Table of Contents – NHibernate in Action

Table of Contents

Copyright

Brief Table of Contents

Table of Contents

List of Figures

List of Tables

List of Listings

Foreword

Preface

Acknowledgments

About This Book

1. Discovering ORM with NHibernate

Chapter 1. Object/relational persistence in .NET

1.1. What is persistence?

1.1.1. Relational databases

1.1.2. Understanding SQL

1.1.3. Using SQL in .NET applications

1.1.4. Persistence in object-oriented applications

1.1.5. Persistence and the layered architecture

1.2. Approaches to persistence in .NET

1.2.1. Choice of persistence layer

1.2.2. Implementing the entities

1.2.3. Displaying entities in the user interface

1.2.4. Implementing CRUD operations

1.3. Why do we need NHibernate?

1.3.1. The paradigm mismatch

1.3.2. Units of work and conversations

1.3.3. Complex queries and the ADO.NET Entity Framework

1.4. Object/relational mapping

1.4.1. What is ORM?

1.4.2. Why ORM?

1.5. Summary

Chapter 2. Hello NHibernate!

2.1. “Hello World” with NHibernate

2.1.1. Installing NHibernate

2.1.2. Create a new Visual Studio project

2.1.3. Creating the Employee class

2.1.4. Setting up the database

2.1.5. Creating an Employee and saving to the database

2.1.6. Loading an Employee from the database

2.1.7. Creating a mapping file

2.1.8. Configuring your application

2.1.9. Updating an Employee

2.1.10. Running the program

2.2. Understanding the architecture

2.2.1. The core interfaces

2.2.2. Callback interfaces

2.2.3. Types

2.2.4. Extension interfaces

2.3. Basic configuration

2.3.1. Creating a SessionFactory

2.3.2. Configuring the ADO.NET database access

2.4. Advanced configuration settings

2.4.1. Using the application configuration file

2.4.2. Logging

2.5. Summary

2. NHibernate deep dive

Chapter 3. Writing and mapping classes

3.1. The CaveatEmptor application

3.1.1. Analyzing the business domain

3.1.2. The CaveatEmptor domain model

3.2. Implementing the domain model

3.2.1. Addressing leakage of concerns

3.2.2. Transparent and automated persistence

3.2.3. Writing POCOs

3.2.4. Implementing POCO associations

3.2.5. Adding logic to properties

3.3. Defining the mapping metadata

3.3.1. Mapping using XML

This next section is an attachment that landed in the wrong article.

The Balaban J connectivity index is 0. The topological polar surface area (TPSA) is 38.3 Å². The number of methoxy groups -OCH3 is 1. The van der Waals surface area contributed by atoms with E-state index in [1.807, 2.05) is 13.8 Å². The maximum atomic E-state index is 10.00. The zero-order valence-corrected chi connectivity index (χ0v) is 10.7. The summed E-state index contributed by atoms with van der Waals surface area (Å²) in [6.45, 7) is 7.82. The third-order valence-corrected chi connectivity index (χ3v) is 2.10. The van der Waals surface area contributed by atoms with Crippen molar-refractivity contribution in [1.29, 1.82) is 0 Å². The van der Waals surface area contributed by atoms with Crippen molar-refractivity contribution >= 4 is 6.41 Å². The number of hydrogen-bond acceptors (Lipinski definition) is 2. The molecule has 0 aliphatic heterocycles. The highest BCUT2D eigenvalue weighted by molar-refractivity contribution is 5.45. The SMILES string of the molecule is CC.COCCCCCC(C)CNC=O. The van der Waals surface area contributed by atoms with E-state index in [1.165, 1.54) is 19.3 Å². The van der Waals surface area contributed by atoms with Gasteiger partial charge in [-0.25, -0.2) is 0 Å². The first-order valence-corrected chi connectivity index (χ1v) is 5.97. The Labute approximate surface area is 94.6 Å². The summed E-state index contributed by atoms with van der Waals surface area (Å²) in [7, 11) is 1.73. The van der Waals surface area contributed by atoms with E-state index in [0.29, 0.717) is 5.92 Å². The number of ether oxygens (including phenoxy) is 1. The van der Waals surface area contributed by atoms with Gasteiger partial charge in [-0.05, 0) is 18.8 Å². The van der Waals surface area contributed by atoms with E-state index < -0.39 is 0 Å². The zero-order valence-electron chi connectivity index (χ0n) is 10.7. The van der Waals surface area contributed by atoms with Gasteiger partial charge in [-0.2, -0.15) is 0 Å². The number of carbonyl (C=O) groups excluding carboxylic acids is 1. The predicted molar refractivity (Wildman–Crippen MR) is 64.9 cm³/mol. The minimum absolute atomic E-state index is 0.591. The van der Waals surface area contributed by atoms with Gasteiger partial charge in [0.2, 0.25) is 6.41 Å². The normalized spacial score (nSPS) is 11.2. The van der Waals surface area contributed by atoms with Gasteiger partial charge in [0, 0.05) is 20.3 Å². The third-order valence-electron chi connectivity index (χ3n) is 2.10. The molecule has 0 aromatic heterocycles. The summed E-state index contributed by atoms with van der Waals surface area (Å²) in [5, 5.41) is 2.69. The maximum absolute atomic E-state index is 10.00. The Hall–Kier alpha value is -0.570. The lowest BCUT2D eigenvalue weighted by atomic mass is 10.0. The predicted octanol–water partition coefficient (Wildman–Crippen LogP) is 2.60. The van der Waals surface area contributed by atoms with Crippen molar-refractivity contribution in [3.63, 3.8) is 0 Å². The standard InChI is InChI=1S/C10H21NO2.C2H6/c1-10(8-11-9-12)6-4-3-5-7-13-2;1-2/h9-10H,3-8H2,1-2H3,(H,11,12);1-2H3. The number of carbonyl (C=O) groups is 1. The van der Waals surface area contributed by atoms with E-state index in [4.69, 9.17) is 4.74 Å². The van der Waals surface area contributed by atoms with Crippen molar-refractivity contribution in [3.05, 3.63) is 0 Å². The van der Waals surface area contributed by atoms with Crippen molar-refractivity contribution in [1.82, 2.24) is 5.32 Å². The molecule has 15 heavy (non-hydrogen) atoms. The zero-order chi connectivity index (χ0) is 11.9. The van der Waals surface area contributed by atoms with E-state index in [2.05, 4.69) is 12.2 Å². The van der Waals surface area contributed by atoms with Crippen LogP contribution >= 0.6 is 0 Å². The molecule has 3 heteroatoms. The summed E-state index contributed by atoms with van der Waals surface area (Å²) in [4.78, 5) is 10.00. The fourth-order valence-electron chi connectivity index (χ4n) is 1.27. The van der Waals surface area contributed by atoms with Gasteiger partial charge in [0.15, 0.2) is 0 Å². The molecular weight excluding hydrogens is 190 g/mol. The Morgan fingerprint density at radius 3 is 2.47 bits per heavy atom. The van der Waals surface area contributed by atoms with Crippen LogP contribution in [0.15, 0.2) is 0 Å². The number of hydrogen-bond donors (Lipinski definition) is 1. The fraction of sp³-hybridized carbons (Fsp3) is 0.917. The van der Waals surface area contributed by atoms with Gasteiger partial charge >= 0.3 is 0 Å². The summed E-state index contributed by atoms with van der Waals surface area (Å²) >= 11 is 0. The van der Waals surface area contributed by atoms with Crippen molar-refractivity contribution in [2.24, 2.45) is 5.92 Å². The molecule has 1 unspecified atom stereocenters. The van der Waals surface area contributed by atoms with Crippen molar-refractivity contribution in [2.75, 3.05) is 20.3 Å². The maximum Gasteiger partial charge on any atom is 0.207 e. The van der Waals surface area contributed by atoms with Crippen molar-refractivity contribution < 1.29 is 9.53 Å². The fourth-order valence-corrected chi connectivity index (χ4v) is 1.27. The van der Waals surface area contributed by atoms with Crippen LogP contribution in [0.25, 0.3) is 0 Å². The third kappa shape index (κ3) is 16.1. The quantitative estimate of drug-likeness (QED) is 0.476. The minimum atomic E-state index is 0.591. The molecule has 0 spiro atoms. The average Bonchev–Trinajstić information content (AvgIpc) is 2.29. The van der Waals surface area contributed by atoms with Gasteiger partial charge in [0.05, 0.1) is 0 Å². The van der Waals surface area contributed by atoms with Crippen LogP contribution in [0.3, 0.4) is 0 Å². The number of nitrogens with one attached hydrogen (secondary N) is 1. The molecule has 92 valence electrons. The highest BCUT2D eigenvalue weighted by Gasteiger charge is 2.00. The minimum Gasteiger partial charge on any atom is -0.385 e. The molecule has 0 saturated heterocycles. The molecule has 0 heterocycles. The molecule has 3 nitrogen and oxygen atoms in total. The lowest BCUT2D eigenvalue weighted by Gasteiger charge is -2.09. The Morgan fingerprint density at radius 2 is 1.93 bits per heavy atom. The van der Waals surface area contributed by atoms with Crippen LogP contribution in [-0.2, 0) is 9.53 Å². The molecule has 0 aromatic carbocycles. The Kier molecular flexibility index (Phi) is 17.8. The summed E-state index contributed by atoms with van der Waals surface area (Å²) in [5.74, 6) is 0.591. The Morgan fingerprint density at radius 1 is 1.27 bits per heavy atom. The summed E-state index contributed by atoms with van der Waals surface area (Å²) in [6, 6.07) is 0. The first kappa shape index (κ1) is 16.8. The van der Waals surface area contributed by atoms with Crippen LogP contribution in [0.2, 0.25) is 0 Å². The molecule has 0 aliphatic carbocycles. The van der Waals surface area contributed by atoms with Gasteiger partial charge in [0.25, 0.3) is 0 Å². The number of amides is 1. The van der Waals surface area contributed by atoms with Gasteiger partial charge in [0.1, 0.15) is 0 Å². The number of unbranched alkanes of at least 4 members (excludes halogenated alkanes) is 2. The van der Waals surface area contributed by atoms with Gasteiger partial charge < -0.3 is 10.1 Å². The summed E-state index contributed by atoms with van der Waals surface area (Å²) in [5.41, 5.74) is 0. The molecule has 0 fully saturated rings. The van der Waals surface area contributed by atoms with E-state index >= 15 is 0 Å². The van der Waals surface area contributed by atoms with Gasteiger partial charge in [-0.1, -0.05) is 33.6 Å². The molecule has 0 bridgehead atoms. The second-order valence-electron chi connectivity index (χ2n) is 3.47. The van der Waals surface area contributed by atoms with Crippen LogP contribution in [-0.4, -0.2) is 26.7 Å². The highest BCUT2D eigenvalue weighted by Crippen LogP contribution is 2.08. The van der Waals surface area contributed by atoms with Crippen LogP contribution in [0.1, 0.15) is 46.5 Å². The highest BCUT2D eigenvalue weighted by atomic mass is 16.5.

3.3.2. Attribute-oriented programming

3.4. Basic property and class mappings

3.4.1. Property mapping overview

3.4.2. Using derived properties

3.4.3. Property access strategies

3.4.4. Taking advantage of the reflection optimizer

3.4.5. Controlling insertion and updates

3.4.6. Using quoted SQL identifiers

3.4.7. Naming conventions

3.4.8. SQL schemas

3.4.9. Declaring class names

3.4.10. Manipulating metadata at runtime

3.5. Understanding object identity

3.5.1. Identity versus equality

3.5.2. Database identity with NHibernate

3.5.3. Choosing primary keys

3.6. Fine-grained object models

3.6.1. Entity and value types

3.6.2. Using components

3.7. Introducing associations

3.7.1. Unidirectional associations

3.7.2. Multiplicity

3.7.3. The simplest possible association

3.7.4. Making the association bidirectional

3.7.5. A parent/child relationship

3.8. Mapping class inheritance

3.8.1. Table per concrete class

3.8.2. Table per class hierarchy

3.8.3. Table per subclass

3.8.4. Choosing a strategy

3.9. Summary

Chapter 4. Working with persistent objects

4.1. The persistence lifecycle

4.1.1. Transient objects

4.1.2. Persistent objects

4.1.3. Detached objects

4.1.4. The scope of object identity

4.1.5. Outside the identity scope

4.1.6. Implementing Equals() and GetHashCode()

4.2. The persistence manager

4.2.1. Making an object persistent

4.2.2. Updating the persistent state of a detached instance

4.2.3. Retrieving a persistent object

4.2.4. Updating a persistent object transparently

4.2.5. Making an object transient

4.3. Using transitive persistence in NHibernate

4.3.1. Persistence by reachability

4.3.2. Cascading persistence with NHibernate

4.3.3. Managing auction categories

4.3.4. Distinguishing between transient and detached instances

4.4. Retrieving objects

4.4.1. Retrieving objects by identifier

4.4.2. Introducing Hibernate Query Language

4.4.3. Query by Criteria

4.4.4. Query by Example

4.4.5. Fetching strategies

4.4.6. Selecting a fetching strategy in mappings

4.4.7. Tuning object retrieval

4.5. Summary

Chapter 5. Transactions, concurrency, and caching

5.1. Understanding database transactions

5.1.1. ADO.NET and Enterprise Services/COM+ transactions

5.1.2. The NHibernate ITransaction API

5.1.3. Flushing the session

5.1.4. Understanding connection-release modes

5.1.5. Understanding isolation levels

5.1.6. Choosing an isolation level

5.1.7. Setting an isolation level

5.1.8. Using pessimistic locking

5.2. Working with conversations

5.2.1. An example scenario

5.2.2. Using managed versioning

5.2.3. Optimistic and pessimistic locking compared

5.2.4. Granularity of a session